The Pirates Need to Give Elias Diaz His Chance

It may have taken nine years to happen, and it may be very temporary, but for the time being, Elias Diaz is the starting catcher for the Pirates.

With Chris Stewart recovering from a hamstring injury and Francisco Cervelli being placed on the seven day concussion disabled list Wednesday, Diaz is finally getting an honest look in the majors. The circumstances could obviously be better, but it’s the opportunity he’s wanted and deserves.

“In my minor league career, I’ve been an everyday catcher, so here in the big leagues, that’s what I want to do,” Diaz said Thursday. “It’s no different to me.”

This chance should have come sooner, especially since the 2016 Pirates started the likes of Erik Kratz, Eric Fryer and the recently re-promoted Jacob Stallings when Francisco Cervelli and Chris Stewart went down with injuries. The problem was Diaz was not upright either, making two trips to the 60-day DL for his elbow and leg. He ended up playing only 35 games, one of which was his first big league start.

Diaz has been in Indianapolis and among the Pirates’ top prospects for four years now. He’s had varying levels of offensive success with the bat in that time, but his glove turned him from a projected organizational depth guy to a major leaguer. So far, he’s been the opposite of what’s been billed: posting a .938 OPS but making a pair of errors in eight games played.

The offensive tear will eventually simmer down. The glove will sort itself out. When that happens, the Pirates will have to decide if Diaz should be a part of the franchise’s plans. That future could either be as a backup or a starter. A week’s worth of starts won’t be enough, but it’s a good first test.

Stewart has one year of team control remaining in the form of a $1.5 million club option. Glove first catchers tend to fill in better as backups than starters. It seems like a good floor for his talent and skills. He’s worked with a lot of the current pitching staff when they were in AAA. It’s a job he could probably handle today.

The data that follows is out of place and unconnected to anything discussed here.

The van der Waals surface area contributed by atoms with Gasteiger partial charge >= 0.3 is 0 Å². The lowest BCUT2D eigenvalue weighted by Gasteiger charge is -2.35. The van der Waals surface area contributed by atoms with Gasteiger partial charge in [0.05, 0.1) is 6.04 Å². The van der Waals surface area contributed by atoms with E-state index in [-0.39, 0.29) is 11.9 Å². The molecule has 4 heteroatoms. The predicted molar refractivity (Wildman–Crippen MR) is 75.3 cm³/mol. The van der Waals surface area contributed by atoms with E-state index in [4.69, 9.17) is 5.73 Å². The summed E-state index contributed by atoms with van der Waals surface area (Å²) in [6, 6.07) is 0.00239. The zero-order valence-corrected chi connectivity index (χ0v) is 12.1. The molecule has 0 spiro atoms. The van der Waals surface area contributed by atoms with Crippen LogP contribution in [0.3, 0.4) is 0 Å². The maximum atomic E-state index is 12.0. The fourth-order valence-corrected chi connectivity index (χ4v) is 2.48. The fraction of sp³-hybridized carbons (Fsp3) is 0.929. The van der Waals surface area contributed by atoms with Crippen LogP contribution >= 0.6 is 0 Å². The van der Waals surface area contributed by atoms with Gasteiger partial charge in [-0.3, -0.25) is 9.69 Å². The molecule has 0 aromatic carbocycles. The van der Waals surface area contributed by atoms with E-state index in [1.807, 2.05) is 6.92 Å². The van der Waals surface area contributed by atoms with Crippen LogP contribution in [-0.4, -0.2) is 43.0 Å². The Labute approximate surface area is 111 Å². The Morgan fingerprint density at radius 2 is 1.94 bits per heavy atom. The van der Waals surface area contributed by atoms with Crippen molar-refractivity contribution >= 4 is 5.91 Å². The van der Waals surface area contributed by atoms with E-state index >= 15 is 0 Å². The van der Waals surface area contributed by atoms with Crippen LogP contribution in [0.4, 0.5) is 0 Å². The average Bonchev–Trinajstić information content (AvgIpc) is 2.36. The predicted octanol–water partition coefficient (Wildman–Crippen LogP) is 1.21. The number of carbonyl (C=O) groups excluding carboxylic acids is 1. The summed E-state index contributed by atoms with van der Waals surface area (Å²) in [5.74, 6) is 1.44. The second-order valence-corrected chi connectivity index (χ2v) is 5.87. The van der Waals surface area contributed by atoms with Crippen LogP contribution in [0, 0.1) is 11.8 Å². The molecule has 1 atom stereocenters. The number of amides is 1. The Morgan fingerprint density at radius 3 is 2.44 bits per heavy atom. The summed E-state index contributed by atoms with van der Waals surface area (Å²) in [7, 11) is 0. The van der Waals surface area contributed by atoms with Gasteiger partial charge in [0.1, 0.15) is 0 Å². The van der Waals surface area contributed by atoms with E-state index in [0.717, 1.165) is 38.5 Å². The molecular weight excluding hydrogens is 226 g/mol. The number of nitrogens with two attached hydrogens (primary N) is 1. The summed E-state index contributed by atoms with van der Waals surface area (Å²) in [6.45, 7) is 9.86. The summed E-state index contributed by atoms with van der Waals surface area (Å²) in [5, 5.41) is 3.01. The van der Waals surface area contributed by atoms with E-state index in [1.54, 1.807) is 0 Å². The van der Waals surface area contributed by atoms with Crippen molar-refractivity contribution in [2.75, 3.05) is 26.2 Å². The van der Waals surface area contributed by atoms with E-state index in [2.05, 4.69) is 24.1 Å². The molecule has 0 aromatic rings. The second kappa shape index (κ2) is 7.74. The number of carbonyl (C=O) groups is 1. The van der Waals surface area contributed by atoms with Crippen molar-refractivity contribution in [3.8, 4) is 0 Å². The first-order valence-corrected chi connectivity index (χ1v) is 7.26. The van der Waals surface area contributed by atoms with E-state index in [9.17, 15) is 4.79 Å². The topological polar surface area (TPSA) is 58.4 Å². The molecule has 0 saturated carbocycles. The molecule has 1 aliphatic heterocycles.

But what if he could be more than a backup?

Cervelli is having an okay year. His wRC+ is a perfectly acceptable 101. He’s saved one run defensively. He’s stolen 0.4 runs from his framing, according to Baseball Prospectus. It’s been a very average year, and at $9 million for a guy who gave up a year of free agency, that’s about the going rate.

It is still a far cry from his 2015, where he had a 119 wRC+ and saved 17.3 runs with his framing. The Pirates are not going to succeed with their current payroll if they give $9 million to an average player. Catchers are in demand, and if Cervelli does not improve at the plate or behind it, maybe he should be shopped around while his value is still moderately high. That is, of course, if Diaz is up to the challenge of replacing him.

And here’s a great time to find out if he is.

Stewart resumed baseball activities Tuesday, so he might beat Cervelli back to the field. If that’s the case, Diaz should still start over him, even if he gets optioned when both incumbents return. Let the 26 year old work through whatever he needs to at the major league level. He basically won the Bucs a game with his six RBI night in New York June 2. He’s playing with house money now.

So let him start.

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